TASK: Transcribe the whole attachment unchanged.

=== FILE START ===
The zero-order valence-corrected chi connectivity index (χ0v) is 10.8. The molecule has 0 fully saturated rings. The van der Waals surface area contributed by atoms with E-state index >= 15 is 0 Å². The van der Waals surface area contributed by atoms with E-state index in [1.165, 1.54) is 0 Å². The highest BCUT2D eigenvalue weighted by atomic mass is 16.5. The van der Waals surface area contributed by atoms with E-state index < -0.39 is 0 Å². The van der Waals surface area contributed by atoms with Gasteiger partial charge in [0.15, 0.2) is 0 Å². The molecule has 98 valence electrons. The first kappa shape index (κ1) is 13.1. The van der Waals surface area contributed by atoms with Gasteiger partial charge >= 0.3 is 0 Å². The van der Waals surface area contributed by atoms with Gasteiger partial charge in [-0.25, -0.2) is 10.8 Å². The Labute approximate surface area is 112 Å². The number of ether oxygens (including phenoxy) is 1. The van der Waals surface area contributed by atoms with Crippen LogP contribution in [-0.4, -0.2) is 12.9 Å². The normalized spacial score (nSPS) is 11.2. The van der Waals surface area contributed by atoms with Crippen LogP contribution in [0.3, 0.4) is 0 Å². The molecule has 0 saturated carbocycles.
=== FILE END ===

The zero-order valence-corrected chi connectivity index (χ0v) is 10.8. The molecule has 0 fully saturated rings. The van der Waals surface area contributed by atoms with E-state index >= 15 is 0 Å². The van der Waals surface area contributed by atoms with E-state index in [1.165, 1.54) is 0 Å². The highest BCUT2D eigenvalue weighted by atomic mass is 16.5. The van der Waals surface area contributed by atoms with E-state index < -0.39 is 0 Å². The van der Waals surface area contributed by atoms with Gasteiger partial charge in [0.15, 0.2) is 0 Å². The molecule has 98 valence electrons. The first kappa shape index (κ1) is 13.1. The van der Waals surface area contributed by atoms with Gasteiger partial charge >= 0.3 is 0 Å². The van der Waals surface area contributed by atoms with Gasteiger partial charge in [-0.25, -0.2) is 10.8 Å². The Labute approximate surface area is 112 Å². The number of ether oxygens (including phenoxy) is 1. The van der Waals surface area contributed by atoms with Crippen LogP contribution in [-0.4, -0.2) is 12.9 Å². The normalized spacial score (nSPS) is 11.2. The van der Waals surface area contributed by atoms with Crippen LogP contribution in [0.3, 0.4) is 0 Å². The molecule has 0 saturated carbocycles.